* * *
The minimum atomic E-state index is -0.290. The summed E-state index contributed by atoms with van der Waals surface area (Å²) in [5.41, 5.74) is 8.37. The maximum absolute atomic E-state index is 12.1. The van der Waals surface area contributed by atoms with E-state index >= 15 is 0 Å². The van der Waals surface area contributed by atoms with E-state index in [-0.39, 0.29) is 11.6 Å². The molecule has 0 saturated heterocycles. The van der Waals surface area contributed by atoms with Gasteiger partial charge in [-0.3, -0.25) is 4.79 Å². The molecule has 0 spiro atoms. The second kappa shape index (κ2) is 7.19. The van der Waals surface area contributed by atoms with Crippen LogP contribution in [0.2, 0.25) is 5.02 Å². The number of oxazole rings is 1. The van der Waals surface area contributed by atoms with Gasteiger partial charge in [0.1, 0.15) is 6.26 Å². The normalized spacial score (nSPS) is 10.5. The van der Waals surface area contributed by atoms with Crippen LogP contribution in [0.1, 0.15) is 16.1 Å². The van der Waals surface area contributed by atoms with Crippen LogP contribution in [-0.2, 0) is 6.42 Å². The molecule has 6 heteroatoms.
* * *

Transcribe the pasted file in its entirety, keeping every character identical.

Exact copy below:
The minimum atomic E-state index is -0.290. The summed E-state index contributed by atoms with van der Waals surface area (Å²) in [5.41, 5.74) is 8.37. The maximum absolute atomic E-state index is 12.1. The van der Waals surface area contributed by atoms with E-state index >= 15 is 0 Å². The van der Waals surface area contributed by atoms with E-state index in [-0.39, 0.29) is 11.6 Å². The molecule has 0 saturated heterocycles. The van der Waals surface area contributed by atoms with Gasteiger partial charge in [-0.3, -0.25) is 4.79 Å². The molecule has 0 spiro atoms. The second kappa shape index (κ2) is 7.19. The van der Waals surface area contributed by atoms with Crippen LogP contribution in [0.2, 0.25) is 5.02 Å². The number of oxazole rings is 1. The van der Waals surface area contributed by atoms with Gasteiger partial charge in [0.1, 0.15) is 6.26 Å². The normalized spacial score (nSPS) is 10.5. The van der Waals surface area contributed by atoms with Crippen LogP contribution in [0.1, 0.15) is 16.1 Å². The van der Waals surface area contributed by atoms with Crippen LogP contribution in [-0.2, 0) is 6.42 Å². The molecule has 6 heteroatoms.